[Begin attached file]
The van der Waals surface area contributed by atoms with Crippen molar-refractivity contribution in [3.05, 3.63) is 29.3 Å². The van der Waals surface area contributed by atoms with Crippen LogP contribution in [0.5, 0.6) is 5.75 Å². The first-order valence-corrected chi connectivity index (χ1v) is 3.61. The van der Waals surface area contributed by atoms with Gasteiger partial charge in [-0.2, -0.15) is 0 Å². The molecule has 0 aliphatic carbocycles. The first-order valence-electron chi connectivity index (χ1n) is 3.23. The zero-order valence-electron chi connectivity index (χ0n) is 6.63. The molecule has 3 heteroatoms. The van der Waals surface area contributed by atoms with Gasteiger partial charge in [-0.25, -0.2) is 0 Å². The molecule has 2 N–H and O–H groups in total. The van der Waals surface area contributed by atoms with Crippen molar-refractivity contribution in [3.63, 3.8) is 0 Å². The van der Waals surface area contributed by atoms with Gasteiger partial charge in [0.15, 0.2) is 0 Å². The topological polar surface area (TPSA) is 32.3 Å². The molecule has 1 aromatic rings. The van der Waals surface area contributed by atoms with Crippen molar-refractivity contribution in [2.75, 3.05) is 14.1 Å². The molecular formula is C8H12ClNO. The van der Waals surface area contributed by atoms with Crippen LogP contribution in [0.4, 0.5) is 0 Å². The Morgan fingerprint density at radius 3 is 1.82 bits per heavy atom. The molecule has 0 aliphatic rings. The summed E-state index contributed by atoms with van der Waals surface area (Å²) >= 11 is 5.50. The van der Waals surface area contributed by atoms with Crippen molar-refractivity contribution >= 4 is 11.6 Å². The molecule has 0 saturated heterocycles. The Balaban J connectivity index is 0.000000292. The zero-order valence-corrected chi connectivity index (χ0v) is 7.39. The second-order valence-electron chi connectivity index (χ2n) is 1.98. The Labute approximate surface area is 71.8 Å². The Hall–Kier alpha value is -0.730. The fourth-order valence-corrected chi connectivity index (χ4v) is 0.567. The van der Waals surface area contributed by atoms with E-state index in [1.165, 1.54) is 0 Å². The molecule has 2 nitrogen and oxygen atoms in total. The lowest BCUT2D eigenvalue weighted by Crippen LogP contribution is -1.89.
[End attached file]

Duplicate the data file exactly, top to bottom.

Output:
The van der Waals surface area contributed by atoms with Crippen molar-refractivity contribution in [3.05, 3.63) is 29.3 Å². The van der Waals surface area contributed by atoms with Crippen LogP contribution in [0.5, 0.6) is 5.75 Å². The first-order valence-corrected chi connectivity index (χ1v) is 3.61. The van der Waals surface area contributed by atoms with Gasteiger partial charge in [-0.2, -0.15) is 0 Å². The molecule has 0 aliphatic carbocycles. The first-order valence-electron chi connectivity index (χ1n) is 3.23. The zero-order valence-electron chi connectivity index (χ0n) is 6.63. The molecule has 3 heteroatoms. The van der Waals surface area contributed by atoms with Gasteiger partial charge in [-0.25, -0.2) is 0 Å². The molecule has 2 N–H and O–H groups in total. The van der Waals surface area contributed by atoms with Crippen molar-refractivity contribution in [3.63, 3.8) is 0 Å². The van der Waals surface area contributed by atoms with Gasteiger partial charge in [0.15, 0.2) is 0 Å². The topological polar surface area (TPSA) is 32.3 Å². The molecule has 1 aromatic rings. The van der Waals surface area contributed by atoms with Crippen molar-refractivity contribution in [2.75, 3.05) is 14.1 Å². The molecular formula is C8H12ClNO. The van der Waals surface area contributed by atoms with Crippen LogP contribution in [0.4, 0.5) is 0 Å². The Morgan fingerprint density at radius 3 is 1.82 bits per heavy atom. The molecule has 0 aliphatic rings. The summed E-state index contributed by atoms with van der Waals surface area (Å²) >= 11 is 5.50. The van der Waals surface area contributed by atoms with Crippen molar-refractivity contribution >= 4 is 11.6 Å². The molecule has 0 saturated heterocycles. The Balaban J connectivity index is 0.000000292. The zero-order valence-corrected chi connectivity index (χ0v) is 7.39. The second-order valence-electron chi connectivity index (χ2n) is 1.98. The Labute approximate surface area is 71.8 Å². The Hall–Kier alpha value is -0.730. The fourth-order valence-corrected chi connectivity index (χ4v) is 0.567. The van der Waals surface area contributed by atoms with E-state index in [1.165, 1.54) is 0 Å². The molecule has 2 nitrogen and oxygen atoms in total. The lowest BCUT2D eigenvalue weighted by Crippen LogP contribution is -1.89.